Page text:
While debating Traveller 1 observes, “I would take the woman’s part,/ wash him and wrap him in linen,/ in white linen.” He also has a nightmare about seeing his fellow travellers and countless others trapped in an iron cage. Still in the dream the Fool tells him it’s not yet time to free them. It seems the Fool was hanged but is still a guide for the travellers. Traveller 2 dreams of being in a tall room packed tightly with rows of beds. He climbs on one to look out of the windows to see the Fool dancing. He looks down but his fellow sleepers have been reduced to dust.
The travellers walk on into part 4 “Hell and Back”,
It would seem that Hell
is a museum.
Each death a gallery of time
Pitiless the sound of feet
on stone floors.
The Fool’s soft tread,
our boots –
pitiless in the quiet.
The seemingly-revived Fool is back in the guise of guide. The soft double ‘l’ and ‘s’ sounds plus the long vowels suggest mausoleum, a deathly quiet museum. The travellers see lines of statues dressed in mourning clothes.
It is as it should be.
Even if you had never looked at a history book,
your country’s blood would cry out within you.
This is that man who held the world in chains.
At the brush of his pen, millions died.
At the sweep of his arm
The Fool tells them to leave. The travellers are powerless to create change or overturn the tide of history. They are among the millions who would die at the hands of an autocrat. Despite what they’ve witnessed and the Fool’s message, the travellers stop for coffee and a game of jacks. They have become tourists visiting a scene of devastation to record their visit, not to discuss how it affected them or the significance of the deaths they have learnt of.
In the Epilogue Traveller 3 observes:
“Our journey made me an exile in my own country, always apart in some way, able most of the time to talk and to be talked to, able to hold my son in my arms and trace myself in the shape of his eyes. And yet I know myself to be not truly here. It was a fearful journey, but I am sad that I have finished it, and I am aware that I carry it with me now like a child’s blanket.
“You say that you have gone backto the city and all is changed, that the angels are gone,the candles extinguished, that the bridge is lined with trinket vendors and all is turned into pettiness. That there is no dream within the dream, that there is no dream at all. Forgive me if I cannot believe you. Last night I heard the sound of dancing on the roof-tiles.”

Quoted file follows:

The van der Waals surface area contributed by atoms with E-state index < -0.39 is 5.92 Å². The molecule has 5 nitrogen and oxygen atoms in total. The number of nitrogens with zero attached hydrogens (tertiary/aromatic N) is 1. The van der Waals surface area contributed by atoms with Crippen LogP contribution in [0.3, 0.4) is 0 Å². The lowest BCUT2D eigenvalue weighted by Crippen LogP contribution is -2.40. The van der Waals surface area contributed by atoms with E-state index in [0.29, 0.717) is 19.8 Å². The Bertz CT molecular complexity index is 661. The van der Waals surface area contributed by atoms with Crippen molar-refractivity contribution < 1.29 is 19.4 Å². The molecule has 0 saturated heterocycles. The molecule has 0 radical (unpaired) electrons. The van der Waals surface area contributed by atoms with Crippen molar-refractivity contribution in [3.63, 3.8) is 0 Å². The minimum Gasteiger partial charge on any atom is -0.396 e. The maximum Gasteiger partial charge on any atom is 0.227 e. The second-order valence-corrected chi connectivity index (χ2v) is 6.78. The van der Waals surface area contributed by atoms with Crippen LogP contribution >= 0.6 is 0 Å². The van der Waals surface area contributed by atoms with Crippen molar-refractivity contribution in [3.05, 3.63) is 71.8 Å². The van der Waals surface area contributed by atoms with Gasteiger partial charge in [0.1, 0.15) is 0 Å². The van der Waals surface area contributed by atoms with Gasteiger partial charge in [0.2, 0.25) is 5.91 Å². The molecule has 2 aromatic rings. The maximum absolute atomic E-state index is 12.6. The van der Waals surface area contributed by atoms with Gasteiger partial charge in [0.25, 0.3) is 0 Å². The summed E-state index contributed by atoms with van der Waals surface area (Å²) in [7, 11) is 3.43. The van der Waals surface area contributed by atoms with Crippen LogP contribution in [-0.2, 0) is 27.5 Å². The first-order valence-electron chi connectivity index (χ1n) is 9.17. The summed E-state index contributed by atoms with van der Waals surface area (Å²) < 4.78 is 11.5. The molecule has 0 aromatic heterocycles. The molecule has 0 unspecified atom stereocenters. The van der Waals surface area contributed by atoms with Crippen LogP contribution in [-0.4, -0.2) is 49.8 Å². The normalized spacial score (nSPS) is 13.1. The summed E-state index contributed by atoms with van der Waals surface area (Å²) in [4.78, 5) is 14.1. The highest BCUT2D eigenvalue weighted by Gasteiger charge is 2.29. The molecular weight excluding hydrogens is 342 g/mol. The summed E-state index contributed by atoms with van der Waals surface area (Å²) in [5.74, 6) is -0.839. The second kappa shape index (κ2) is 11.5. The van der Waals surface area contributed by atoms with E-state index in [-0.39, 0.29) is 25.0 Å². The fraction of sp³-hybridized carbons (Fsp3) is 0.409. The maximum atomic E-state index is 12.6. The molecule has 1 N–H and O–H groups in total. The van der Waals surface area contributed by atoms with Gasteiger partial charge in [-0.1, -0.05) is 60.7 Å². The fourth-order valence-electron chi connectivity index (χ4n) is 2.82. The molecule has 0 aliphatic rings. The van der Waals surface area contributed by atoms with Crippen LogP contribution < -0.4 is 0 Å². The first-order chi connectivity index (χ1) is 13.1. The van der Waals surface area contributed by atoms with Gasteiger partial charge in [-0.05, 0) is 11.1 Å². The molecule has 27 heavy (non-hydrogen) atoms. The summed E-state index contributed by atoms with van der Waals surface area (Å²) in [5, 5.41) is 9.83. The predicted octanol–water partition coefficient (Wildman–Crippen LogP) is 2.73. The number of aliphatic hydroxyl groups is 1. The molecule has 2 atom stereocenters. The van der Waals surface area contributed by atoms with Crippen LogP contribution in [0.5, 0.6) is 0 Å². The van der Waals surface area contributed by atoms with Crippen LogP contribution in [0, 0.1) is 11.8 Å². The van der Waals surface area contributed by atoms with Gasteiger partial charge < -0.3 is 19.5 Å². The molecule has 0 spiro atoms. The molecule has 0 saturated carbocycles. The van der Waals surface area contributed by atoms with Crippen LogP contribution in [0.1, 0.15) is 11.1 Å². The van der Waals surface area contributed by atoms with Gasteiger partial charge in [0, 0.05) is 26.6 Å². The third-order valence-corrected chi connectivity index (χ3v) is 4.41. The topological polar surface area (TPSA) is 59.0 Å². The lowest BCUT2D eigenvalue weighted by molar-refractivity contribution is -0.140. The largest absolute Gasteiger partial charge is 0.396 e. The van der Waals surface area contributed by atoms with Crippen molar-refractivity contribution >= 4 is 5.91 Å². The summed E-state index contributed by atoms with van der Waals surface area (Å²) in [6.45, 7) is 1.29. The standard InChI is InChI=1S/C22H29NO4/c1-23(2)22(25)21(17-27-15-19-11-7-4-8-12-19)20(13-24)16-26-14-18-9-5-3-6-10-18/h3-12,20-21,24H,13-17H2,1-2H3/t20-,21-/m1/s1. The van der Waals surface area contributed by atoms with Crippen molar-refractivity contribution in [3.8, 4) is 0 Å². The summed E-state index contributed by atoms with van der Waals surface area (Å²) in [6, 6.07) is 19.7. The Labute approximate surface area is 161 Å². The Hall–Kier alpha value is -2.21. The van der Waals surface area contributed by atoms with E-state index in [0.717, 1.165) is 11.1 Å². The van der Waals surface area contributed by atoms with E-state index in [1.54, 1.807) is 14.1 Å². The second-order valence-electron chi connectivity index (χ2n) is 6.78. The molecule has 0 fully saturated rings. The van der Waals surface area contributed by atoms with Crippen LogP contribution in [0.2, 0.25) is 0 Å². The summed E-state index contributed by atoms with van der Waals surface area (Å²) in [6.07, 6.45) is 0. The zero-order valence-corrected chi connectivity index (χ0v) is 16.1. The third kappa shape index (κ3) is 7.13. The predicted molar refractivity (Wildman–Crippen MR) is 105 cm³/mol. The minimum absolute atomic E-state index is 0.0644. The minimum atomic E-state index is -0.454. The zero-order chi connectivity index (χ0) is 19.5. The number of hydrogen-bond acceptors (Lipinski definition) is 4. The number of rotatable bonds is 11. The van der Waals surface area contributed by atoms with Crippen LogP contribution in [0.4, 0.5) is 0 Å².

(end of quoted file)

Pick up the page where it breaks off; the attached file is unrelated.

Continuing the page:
Perhaps what the travellers witnessed was too much to take in and it’s only after the emotional distance afforded by time that the travellers are now able to acknowledge how they were affected. Traveller 3 asserts his journey was made with reverence, respect for memorial markers and awareness that lives were lost.
However, now if he were to take the same journey, it would be marked not with candles and reverence but locals after a quick buck selling soveniers. What of those buying the soveniers and taking photos? Are they travelling as a mark of respect or ticking off a wishlist? How do those bringing flowers and lighting candles feel about the tourists? Are the tourists trespassing on grief or do the locals feel the tourists are at least keeping a shameful history alive? It’s a tricky balance, a country that needs tourist income also treads on residents’ bereavement, opening wounds that cannot be left to heal.
By deliberately making the setting indistinct and generic, Zoe Brooks, has created a scenario that the reader can readily place within their own experience/knowledge. “Fool’s Paradise” asks significant questions about the roles of tourists in events that are still within living memory. While Traveller 3 tries to distance himself from the trinket-buyers, is his journey as different as he would like to think?
“Fool’s Paradise” is available from Black Eyes Publishing.
Emma Lee’s The Significance of a Dress is available from Arachne Press. The link also has a trailer featuring the title poems and samples of some of the poems from the collection. It is also available as an eBook.
“The Queen Mother’s Rebel Cousin: Lilian Bowes Lyon and The East London Blitz”, Roger Mills‘ book features quotes from the reviews I wrote of Lilian Bowes Lyon’s poetry.